WILLIAMSON COUNTY, Texas (KXAN) – A year after her husband was found unconscious in Williamson County Jail and later died, Candy Vasquez still rejects the official finding that Francisco Vasquez, 54, killed himself.
“He loved his family too much to do that. He would never, ever do that to himself,” Candy said.
Cedar Park police arrested Vasquez for DWI on Aug. 8. Police records show the offense as taking place at about three in the afternoon with booking at 4:13 p.m. Jail staff found Vasquez unconscious at 5:04 p.m., according to the Williamson County Sheriff’s Office. An autopsy lists Vasquez’s time of death as 6:06 p.m. and the manner of death as suicide.
Other families have also lost loved ones in the in the care of jails across the state. A June letter from the Texas Commission on Jail Standards states that between January and June there had been five jail suicides. All five people had screened positive for mental illness, wrote the commission’s executive director in the memo. In four cases, the commission found jailers did not do the required observation and well-being checks, which must be conducted at least once every 30 minutes in cases where an inmate is mentally ill.
“The missed observations were not only excessive but part of a pattern that remains an issue of great concern,” wrote Brandon Wood, executive director of the Texas Commission of Jail Standards.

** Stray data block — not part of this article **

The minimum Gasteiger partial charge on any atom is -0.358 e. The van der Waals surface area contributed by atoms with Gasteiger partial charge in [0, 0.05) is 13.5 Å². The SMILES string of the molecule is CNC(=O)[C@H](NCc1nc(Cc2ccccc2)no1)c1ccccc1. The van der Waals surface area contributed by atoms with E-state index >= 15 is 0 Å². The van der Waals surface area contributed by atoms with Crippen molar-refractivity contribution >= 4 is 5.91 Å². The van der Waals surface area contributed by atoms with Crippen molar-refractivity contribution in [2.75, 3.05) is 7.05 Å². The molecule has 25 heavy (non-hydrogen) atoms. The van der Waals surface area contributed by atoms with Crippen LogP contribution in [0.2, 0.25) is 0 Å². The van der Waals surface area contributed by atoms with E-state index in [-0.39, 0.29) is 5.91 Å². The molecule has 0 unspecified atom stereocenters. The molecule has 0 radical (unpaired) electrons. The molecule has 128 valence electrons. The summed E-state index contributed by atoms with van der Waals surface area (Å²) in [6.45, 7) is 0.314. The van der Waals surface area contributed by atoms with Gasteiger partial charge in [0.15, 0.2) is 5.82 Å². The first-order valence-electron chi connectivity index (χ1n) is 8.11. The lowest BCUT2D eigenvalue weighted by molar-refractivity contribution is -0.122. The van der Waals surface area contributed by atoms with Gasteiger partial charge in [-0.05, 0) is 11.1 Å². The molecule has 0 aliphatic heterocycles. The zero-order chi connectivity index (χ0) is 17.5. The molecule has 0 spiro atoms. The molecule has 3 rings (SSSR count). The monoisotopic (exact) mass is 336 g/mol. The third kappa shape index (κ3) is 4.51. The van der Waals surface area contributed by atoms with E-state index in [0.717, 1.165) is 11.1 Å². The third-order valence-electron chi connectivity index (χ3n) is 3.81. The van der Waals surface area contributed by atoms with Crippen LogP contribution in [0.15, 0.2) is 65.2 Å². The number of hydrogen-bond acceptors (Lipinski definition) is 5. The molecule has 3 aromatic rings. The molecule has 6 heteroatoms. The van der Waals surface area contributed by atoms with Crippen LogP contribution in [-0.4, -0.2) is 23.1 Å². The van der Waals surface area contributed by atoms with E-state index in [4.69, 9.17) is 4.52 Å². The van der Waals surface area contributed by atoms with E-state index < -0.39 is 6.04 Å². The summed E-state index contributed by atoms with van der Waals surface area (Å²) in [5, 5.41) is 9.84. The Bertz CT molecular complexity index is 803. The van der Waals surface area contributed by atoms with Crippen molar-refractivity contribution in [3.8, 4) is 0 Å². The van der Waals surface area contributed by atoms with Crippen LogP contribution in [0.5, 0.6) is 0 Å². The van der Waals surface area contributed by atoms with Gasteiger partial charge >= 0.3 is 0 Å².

This comes after changes in the wake of the death of Sandra Bland, who died in the Waller County jail following an arrest, which drew nationwide attention. Starting in December, jails in Texas began using new screening and intake forms to help better identify mental illness and help prevent jail suicides.
A family searching for answers
Candy Vasquez says she still catches herself thinking her husband will come home. Candy and her family have been pushing to see video from inside the Williamson County Jail.
The county has denied the family access to the video. A letter obtained by KXAN News outlines the sheriff’s office’s defense for withholding the video. It includes claims that the video contains sensitive or intimate information and argues the video shows the layout of secure areas of the jail.
As the family presses for the video, KXAN checked back in with the Texas Commission on Jail Standards. The commission’s executive director, Brandon Wood, confirmed the investigation after the death of Francisco Vasquez did not find deficiencies at the Williamson County Jail. However, the commission did find a violation in an inspection months after the death of Vasquez. In October 2015, a report shows jailers in Williamson County were not doing required face-to-face observations of all inmates every hour. A later inspection found the jail was back in compliance.
“I miss him. I miss my partner for 30 years,” said Candy. “It’s hard. It’s very, very hard to just let it go like that.”